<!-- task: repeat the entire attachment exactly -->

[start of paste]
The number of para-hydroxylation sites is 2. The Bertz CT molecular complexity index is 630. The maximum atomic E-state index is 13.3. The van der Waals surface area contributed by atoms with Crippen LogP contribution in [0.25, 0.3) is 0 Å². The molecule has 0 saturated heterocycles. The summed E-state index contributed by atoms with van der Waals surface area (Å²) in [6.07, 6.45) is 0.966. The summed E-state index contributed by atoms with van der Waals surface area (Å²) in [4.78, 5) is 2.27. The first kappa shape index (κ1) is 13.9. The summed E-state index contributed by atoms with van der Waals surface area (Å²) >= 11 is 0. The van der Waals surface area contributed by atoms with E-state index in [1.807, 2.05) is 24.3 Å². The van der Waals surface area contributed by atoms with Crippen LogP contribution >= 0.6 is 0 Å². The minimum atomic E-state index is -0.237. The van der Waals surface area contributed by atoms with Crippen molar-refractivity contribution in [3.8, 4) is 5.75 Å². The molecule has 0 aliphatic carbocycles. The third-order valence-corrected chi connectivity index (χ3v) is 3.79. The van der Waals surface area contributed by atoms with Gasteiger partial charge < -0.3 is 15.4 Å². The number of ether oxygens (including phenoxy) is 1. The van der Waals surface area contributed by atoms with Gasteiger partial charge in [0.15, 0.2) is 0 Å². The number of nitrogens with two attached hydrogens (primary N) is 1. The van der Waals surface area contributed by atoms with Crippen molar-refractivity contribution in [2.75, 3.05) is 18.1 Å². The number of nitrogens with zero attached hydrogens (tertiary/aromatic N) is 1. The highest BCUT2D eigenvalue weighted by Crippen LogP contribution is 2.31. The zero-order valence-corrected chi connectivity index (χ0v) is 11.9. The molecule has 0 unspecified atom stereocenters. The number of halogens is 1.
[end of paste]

The number of para-hydroxylation sites is 2. The Bertz CT molecular complexity index is 630. The maximum atomic E-state index is 13.3. The van der Waals surface area contributed by atoms with Crippen LogP contribution in [0.25, 0.3) is 0 Å². The molecule has 0 saturated heterocycles. The summed E-state index contributed by atoms with van der Waals surface area (Å²) in [6.07, 6.45) is 0.966. The summed E-state index contributed by atoms with van der Waals surface area (Å²) in [4.78, 5) is 2.27. The first kappa shape index (κ1) is 13.9. The summed E-state index contributed by atoms with van der Waals surface area (Å²) >= 11 is 0. The van der Waals surface area contributed by atoms with E-state index in [1.807, 2.05) is 24.3 Å². The van der Waals surface area contributed by atoms with Crippen LogP contribution >= 0.6 is 0 Å². The minimum atomic E-state index is -0.237. The van der Waals surface area contributed by atoms with Crippen molar-refractivity contribution in [3.8, 4) is 5.75 Å². The molecule has 0 aliphatic carbocycles. The third-order valence-corrected chi connectivity index (χ3v) is 3.79. The van der Waals surface area contributed by atoms with Gasteiger partial charge < -0.3 is 15.4 Å². The number of ether oxygens (including phenoxy) is 1. The van der Waals surface area contributed by atoms with Gasteiger partial charge in [0.15, 0.2) is 0 Å². The number of nitrogens with two attached hydrogens (primary N) is 1. The van der Waals surface area contributed by atoms with Crippen molar-refractivity contribution in [2.75, 3.05) is 18.1 Å². The number of nitrogens with zero attached hydrogens (tertiary/aromatic N) is 1. The highest BCUT2D eigenvalue weighted by Crippen LogP contribution is 2.31. The zero-order valence-corrected chi connectivity index (χ0v) is 11.9. The molecule has 0 unspecified atom stereocenters. The number of halogens is 1.